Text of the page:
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wpmap_Upper-Bay-St.-Louis

A project of the Land Trust for the Mississippi Coastal Plain

Watershed Description

The Watersheds of the Upper Bay of St. Louis flow into the western and northern reaches of the Bay of St. Louis.  This watershed partnership area is part of the larger Bay of St. Louis Watershed. The Upper Bay Partnership Area can be broken down further into smaller watersheds that include Bayou Bacon, Orphan Creek, Bayou Talla, and Cutoff Bayou which drain to the Jourdan River. Bayou La Terre drains into Rotten Bayou which empties into Jourdan River before that river meets the Bay of St. Louis. In addition, Lower Bayou and Bayou LaCroix travel through the city of Bay St. Louis before meeting the Bay of St. Louis. The Upper Bay Partnership Area also includes the community of Kiln. Outside the city limits, the watershed is mostly rural with agricultural areas including livestock farms and timberlands. Also included within the watershed is public Coastal Preserves owned and managed by the MS Department of Marine Resources. These preserves are mostly coastal marsh, wet pine savanna, and maritime forests.

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Jourdan River Coastal Preserve

Small streams and wetlands trap excess sediment, which is the single greatest contributor to poor water quality.  Preserving forests, riparian buffers and other vegetative cover dramatically reduces sedimentation.  A reduction in sedimentation and other storm-water run-off protects water quality and ultimately saves money.  Conservation options are cost-effective measures that benefit everyone.

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Marsh gradation in Jourdan River Coastal Preserve.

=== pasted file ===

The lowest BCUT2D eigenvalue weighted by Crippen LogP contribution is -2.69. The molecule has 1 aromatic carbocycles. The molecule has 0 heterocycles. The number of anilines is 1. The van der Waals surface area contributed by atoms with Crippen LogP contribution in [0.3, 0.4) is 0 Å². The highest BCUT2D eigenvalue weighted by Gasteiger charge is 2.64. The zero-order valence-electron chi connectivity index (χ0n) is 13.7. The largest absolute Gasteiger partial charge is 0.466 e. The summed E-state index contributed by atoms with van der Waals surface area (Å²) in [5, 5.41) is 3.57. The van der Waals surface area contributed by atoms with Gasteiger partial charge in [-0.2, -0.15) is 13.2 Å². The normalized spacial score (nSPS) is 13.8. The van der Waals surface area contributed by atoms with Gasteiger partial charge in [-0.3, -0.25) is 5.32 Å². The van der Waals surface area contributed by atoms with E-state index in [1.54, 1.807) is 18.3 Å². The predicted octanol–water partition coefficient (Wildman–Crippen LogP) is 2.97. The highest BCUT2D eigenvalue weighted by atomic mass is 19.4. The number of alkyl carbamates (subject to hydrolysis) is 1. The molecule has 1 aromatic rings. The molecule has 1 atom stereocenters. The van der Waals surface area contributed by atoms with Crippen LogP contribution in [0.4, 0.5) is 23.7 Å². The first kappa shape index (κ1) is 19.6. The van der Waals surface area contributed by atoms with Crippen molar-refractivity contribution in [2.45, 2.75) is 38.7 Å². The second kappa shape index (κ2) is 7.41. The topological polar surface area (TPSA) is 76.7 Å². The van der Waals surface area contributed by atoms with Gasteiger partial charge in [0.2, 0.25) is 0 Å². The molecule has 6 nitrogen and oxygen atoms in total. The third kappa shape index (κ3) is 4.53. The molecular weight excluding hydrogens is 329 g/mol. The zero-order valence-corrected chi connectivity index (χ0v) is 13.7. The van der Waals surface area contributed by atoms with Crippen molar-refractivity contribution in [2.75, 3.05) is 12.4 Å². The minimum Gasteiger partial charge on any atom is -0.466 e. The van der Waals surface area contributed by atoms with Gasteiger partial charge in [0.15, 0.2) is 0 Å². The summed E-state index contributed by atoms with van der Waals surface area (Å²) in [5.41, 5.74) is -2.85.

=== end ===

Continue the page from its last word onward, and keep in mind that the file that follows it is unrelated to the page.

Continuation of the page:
Prior to Hurricane Katrina, the Hancock County Greenways project hosted by the Hancock County Chamber of Commerce and Board of Supervisors conducted several public forums and surveyed the community.  Water quality concerns were the number one issue for both citizens and local governments. Most of the concern was focused on fecal coliform contamination in the waters caused by faulty septic and wastewater systems, especially after heavy rain events. Currently, the county is working to install new water and sewer systems; however, many rural residents are concerned that this will generate more development outside of the cities thereby increasing water quality issues, decreasing the quality of life in the rural setting and creating addition loss of wildlife habitat and green space.

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Bayhead swamp in pine flatwoods.

The watersheds of the Upper Bay of St. Louis Partnership Area are:

Bayou Bacon Watershed covers
@42 square miles and is 8.56 miles long
*Hydrologic Unit Code (HUC): 031700090906

Jourdan River/Bayou Talla Watershed
covers @27 sq. miles and is 12.07 miles long
*Hydrologic Unit Code:  031700091001

Jourdan River/Cutoff Bayou Watershed
covers @19 sq miles and is 4.31 miles long
*Hydrologic Unit Code:  031700091004

Rotten Bayou Watershed covers
@35 square miles and is 12.84 miles long
*Hydrologic Unit Code:  03170091002

Bayou La Terre Watershed covers
@24 sq. miles and is 10.73 miles long
*Hydrologic Unit code:  03170091003

Lower Bayou/LaCroix Watershed covers
@21 sq. miles and is 7.30 miles long
*Hydrologic Unit Code:  03170091102


Watershed Partnership

The Land Trust’s efforts to build a partnership for Upper Bay of St. Louis began in November of 2006 with Alison Anderson and Chris Lagarde agreeing to co-chair community watershed forums.  The first roundtable discussion was held at the Kiln public library on January 18, 2007.  The second roundtable discussion was held at the Hancock County EOC on March 29, 2007.  We have learned much from the participants and are very appreciative of their participation.